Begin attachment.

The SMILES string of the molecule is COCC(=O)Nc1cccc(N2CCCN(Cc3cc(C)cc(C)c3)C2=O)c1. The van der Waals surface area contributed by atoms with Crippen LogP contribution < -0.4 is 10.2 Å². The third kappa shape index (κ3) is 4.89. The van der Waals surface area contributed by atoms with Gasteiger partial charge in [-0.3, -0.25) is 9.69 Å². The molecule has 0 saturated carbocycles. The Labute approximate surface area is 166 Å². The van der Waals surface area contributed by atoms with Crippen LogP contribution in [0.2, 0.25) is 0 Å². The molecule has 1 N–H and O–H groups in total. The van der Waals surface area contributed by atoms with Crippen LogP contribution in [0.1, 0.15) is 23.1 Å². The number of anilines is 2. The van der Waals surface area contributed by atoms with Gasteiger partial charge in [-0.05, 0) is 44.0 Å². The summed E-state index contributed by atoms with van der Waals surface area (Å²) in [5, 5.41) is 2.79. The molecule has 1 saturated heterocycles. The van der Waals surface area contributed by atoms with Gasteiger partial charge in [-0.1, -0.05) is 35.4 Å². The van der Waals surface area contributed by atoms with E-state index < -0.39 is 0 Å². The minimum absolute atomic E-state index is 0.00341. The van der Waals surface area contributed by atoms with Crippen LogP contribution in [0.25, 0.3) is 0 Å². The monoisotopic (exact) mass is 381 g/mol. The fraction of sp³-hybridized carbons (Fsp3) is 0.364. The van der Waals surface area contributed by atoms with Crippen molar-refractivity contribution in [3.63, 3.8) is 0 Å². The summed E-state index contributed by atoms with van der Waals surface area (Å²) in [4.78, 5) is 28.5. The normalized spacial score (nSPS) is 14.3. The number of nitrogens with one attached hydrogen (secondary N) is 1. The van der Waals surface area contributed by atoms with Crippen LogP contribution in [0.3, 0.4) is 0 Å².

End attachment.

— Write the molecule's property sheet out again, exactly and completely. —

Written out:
The SMILES string of the molecule is COCC(=O)Nc1cccc(N2CCCN(Cc3cc(C)cc(C)c3)C2=O)c1. The van der Waals surface area contributed by atoms with Crippen LogP contribution < -0.4 is 10.2 Å². The third kappa shape index (κ3) is 4.89. The van der Waals surface area contributed by atoms with Gasteiger partial charge in [-0.3, -0.25) is 9.69 Å². The molecule has 0 saturated carbocycles. The Labute approximate surface area is 166 Å². The van der Waals surface area contributed by atoms with Crippen LogP contribution in [0.2, 0.25) is 0 Å². The molecule has 1 N–H and O–H groups in total. The van der Waals surface area contributed by atoms with Crippen LogP contribution in [0.1, 0.15) is 23.1 Å². The number of anilines is 2. The van der Waals surface area contributed by atoms with Gasteiger partial charge in [-0.05, 0) is 44.0 Å². The summed E-state index contributed by atoms with van der Waals surface area (Å²) in [5, 5.41) is 2.79. The molecule has 1 saturated heterocycles. The van der Waals surface area contributed by atoms with Gasteiger partial charge in [-0.1, -0.05) is 35.4 Å². The van der Waals surface area contributed by atoms with E-state index < -0.39 is 0 Å². The minimum absolute atomic E-state index is 0.00341. The van der Waals surface area contributed by atoms with Crippen LogP contribution in [0.25, 0.3) is 0 Å². The monoisotopic (exact) mass is 381 g/mol. The fraction of sp³-hybridized carbons (Fsp3) is 0.364. The van der Waals surface area contributed by atoms with Crippen molar-refractivity contribution in [3.63, 3.8) is 0 Å². The summed E-state index contributed by atoms with van der Waals surface area (Å²) in [4.78, 5) is 28.5. The normalized spacial score (nSPS) is 14.3. The number of nitrogens with one attached hydrogen (secondary N) is 1. The van der Waals surface area contributed by atoms with Crippen LogP contribution in [0.3, 0.4) is 0 Å².